Magma (algebra)

For other uses, see Magma (disambiguation).

In abstract algebra, a magma (or groupoid; not to be confused with groupoids in category theory) is a basic kind of algebraic structure. Specifically, a magma consists of a set, M, equipped with a single binary operation, M × MM. The binary operation must be closed by definition but no other properties are imposed.

History and terminology

The term groupoid was introduced in 1926 by Heinrich Brandt describing his Brandt groupoid (translated from the German Gruppoid). The term was then appropriated by B. A. Hausmann and Øystein Ore (1937)[1] in the sense (of a set with a binary operation) used in this article. In a couple of reviews of subsequent papers in Zentralblatt, Brandt strongly disagreed with this overloading of terminology. The Brandt groupoid is a groupoid in the sense used in category theory, but not in the sense used by Hausmann and Ore. Nevertheless, influential books in semigroup theory, including Clifford and Preston (1961) and Howie (1995) use groupoid in the sense of Hausmann and Ore. Hollings (2014) writes that the term groupoid is "perhaps most often used in modern mathematics" in the sense given to it in category theory.[2]

According to Bergman and Hausknecht (1996): “There is no generally accepted word for a set with a not necessarily associative binary operation. The word groupoid is used by many universal algebraists, but workers in category theory and related areas object strongly to this usage because they use the same word to mean "category in which all morphisms are invertible". The term magma was used by Serre [Lie Algebras and Lie Groups, 1965].”[3] It also appears in Bourbaki's Éléments de mathématique, Algèbre, chapitres 1 à 3, 1970.[4]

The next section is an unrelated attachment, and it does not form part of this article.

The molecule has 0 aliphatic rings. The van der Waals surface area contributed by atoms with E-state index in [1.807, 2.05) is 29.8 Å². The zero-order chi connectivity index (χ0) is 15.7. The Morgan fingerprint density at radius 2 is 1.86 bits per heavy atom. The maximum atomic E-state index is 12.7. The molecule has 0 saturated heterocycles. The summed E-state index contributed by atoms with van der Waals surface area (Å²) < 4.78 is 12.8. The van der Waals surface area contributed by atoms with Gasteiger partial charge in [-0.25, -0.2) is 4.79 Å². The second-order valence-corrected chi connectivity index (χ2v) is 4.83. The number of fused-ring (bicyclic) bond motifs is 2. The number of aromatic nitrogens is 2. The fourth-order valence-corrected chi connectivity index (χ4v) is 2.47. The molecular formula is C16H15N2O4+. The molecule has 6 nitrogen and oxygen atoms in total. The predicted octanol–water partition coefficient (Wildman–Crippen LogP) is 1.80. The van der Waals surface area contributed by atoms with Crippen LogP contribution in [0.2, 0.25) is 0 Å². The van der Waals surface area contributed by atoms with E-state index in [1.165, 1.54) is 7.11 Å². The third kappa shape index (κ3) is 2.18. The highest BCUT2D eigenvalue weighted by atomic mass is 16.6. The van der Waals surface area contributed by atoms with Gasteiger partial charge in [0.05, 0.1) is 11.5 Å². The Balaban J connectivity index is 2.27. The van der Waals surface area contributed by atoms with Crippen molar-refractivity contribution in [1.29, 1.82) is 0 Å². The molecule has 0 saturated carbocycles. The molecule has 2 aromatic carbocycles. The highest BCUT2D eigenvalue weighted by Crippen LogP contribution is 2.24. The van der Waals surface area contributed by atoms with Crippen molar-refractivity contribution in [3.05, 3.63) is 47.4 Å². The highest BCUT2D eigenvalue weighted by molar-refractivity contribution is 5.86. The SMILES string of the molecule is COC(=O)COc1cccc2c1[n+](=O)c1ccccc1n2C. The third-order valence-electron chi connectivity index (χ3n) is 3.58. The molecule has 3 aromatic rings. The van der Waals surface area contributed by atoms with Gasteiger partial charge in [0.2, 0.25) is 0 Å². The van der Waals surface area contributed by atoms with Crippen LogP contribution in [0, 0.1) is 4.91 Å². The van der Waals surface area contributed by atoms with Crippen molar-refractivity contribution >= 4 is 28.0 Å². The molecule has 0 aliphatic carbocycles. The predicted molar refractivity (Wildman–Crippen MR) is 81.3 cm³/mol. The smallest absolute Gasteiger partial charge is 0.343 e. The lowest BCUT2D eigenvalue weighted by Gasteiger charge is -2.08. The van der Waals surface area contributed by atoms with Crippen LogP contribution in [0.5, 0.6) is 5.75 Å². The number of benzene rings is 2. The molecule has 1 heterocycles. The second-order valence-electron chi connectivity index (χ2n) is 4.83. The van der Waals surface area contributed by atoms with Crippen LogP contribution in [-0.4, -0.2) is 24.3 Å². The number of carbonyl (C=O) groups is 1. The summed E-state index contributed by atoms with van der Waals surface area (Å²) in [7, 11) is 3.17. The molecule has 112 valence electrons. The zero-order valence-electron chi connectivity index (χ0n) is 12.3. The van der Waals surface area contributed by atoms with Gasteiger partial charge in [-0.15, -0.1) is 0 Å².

A magma is a set M matched with an operation, •, that sends any two elements a, bM to another element, ab. The symbol, •, is a general placeholder for a properly defined operation. To qualify as a magma, the set and operation (M, •) must satisfy the following requirement (known as the magma or closure axiom):

For all a, b in M, the result of the operation ab is also in M.

And in mathematical notation:

a, bM: abM.

If • is instead a partial operation, then S is called a partial magma[5] or more often a partial groupoid.[5][6]

Morphism of magmas

A morphism of magmas is a function, f : MN, mapping magma M to magma N, that preserves the binary operation:

f (xM y) = f(x) •N f(y)

where •M and •N denote the binary operation on M and N respectively.

Notation and combinatorics

The magma operation may be applied repeatedly, and in the general, non-associative case, the order matters, which is notated with parentheses. Also, the operation, •, is often omitted and notated by juxtaposition:

(a • (bc)) • d = (a(bc))d

A shorthand is often used to reduce the number of parentheses, in which the innermost operations and pairs of parentheses are omitted, being replaced just with juxtaposition, xyz = (xy) • z. For example, the above is abbreviated to the following expression, still containing parentheses: